elevate them in the national ratings because neither
opponent had earned Top Twenty status. But
Michigan has made large strides since the Madison

Women win big
The Michigan women's tennis team came back
strong Saturday after an opening loss to Tennessee,
overwhelming Iowa, Indiana State, and Vanderbilt in
the three remaining matches of their weekend series
in Nashville.
The netters lost four matches to the Volunteers
from Tennessee, although each Wolverine went the
maximum three sets before bowing out. The winners
for the Wolverines in the match were number two
singles player Sue Weber, who is currently 9-0 on the
season, and Karen Krickstein at number five singles,
now 6-0 for the year. The number one doubles team of
Kathy Karzen and Barb Fischley also came out on
the winning side.
AFTER THE LOSS to Tennessee, the Blue netters
regrouped and blew out the opposition in their last
three matches. The team lost only one individual
match after Tennessee, to Iowa, while sweeping both
Indiana State and Vanderbilt, 9-0.
The Vanderbilt win was particularly gratifying to
first-year Coach Theo Shepherd. "The Vanderbilt
victory was very important to us," Shepherd com-
mented. "They are an especially good team."
One of the highlights of the match was Karzen's
defeat of Julie Maxzy in their number one singles en-
counter. Maxzy is one of the top-rated singles players
in the country.
"WE WERE sorry to lose to Tennessee-Knoxville,
but I think it made us play better the rest of the
weekend," Shepherd said. "I am still not sure about
how good the team is. I'll have to see how the team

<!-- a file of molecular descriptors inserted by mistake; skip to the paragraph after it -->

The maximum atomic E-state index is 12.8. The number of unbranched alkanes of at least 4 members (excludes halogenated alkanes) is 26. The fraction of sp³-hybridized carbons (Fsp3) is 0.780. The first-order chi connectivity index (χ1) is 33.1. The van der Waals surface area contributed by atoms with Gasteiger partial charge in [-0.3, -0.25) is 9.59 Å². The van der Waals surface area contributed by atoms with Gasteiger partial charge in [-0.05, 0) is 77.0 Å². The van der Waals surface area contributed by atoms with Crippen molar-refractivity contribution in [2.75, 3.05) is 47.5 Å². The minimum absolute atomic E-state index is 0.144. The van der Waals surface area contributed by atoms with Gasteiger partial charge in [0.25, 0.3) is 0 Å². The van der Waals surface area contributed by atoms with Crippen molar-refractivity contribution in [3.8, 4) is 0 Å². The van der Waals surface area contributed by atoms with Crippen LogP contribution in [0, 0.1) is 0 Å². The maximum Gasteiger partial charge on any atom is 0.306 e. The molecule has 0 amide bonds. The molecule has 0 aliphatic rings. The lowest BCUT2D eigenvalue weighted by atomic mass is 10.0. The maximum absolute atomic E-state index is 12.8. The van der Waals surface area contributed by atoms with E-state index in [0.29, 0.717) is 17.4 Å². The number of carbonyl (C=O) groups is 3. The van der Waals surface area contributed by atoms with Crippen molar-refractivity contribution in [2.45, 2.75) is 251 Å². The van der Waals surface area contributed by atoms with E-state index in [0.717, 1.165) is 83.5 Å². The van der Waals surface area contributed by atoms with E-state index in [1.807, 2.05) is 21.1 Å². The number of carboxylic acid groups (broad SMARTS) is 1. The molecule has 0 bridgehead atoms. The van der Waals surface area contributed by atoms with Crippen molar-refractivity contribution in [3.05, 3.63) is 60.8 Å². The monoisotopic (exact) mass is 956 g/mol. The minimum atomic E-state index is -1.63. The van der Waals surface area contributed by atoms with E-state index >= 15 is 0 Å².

does against Northwestern on Friday. That will tell
us a lot."
The women's next match is 3 p.m. Friday at the
Huron Valley Tennis Club.

Gymnastic trio awaits chance
at national championships
By LEE KATTERMAN and went into the individual final session in seventh
Three Wolverine gymnasts qualified for the NCAA place. But he turned in a solid routine Saturday night,
finals during the past weekend's Mideast Regional meet earning a 9.45 and the meet's highest score on the floor.
in DeKalb, Illinois. Creek will join his teammates in the NCAA meet by
Co-captains Nigel Rothwell and Bob Creek will com- virtue of his second place finish on high bar. Indiana
pete in the NCAA meet to be held in Baton Rouge, April State's Kurt Thomas edged Creek by only 0.15 for first.
5-7, in the all-around and high bar, respectively. These
seniors will be joined by junior Jim Varilek in floor It's not often that a fifth place finish is entirely
exercise. All three qualified by placing in the top six in satisfactory, but Michigan gymnastic coach Newt Loken
their event. came back from DeKalb calling his team's accom-
The Michigan team finished fifth in a field of eleven, plishment a success. Besides finishing in the place ex-
behind Indiana State, Minnesota, Northern Illinois and pected, Loken was "especially happy with the three
Illinois. (gymnasts) that made the cut off for the NCAA's."
The all-around competition was especially close, with Indiana State finished first in the Mideast region, led
less than a point separating third and sixth places. by Kurt Thomas' four individual titles. Big Ten champ
Rothwell just managed to qualify for Baton Rouge by Minnesota placed second, also earning a spot in next
finishing sixth, despite a bothersome ankle injury left month's NCAA finals. The Gophers overcame a first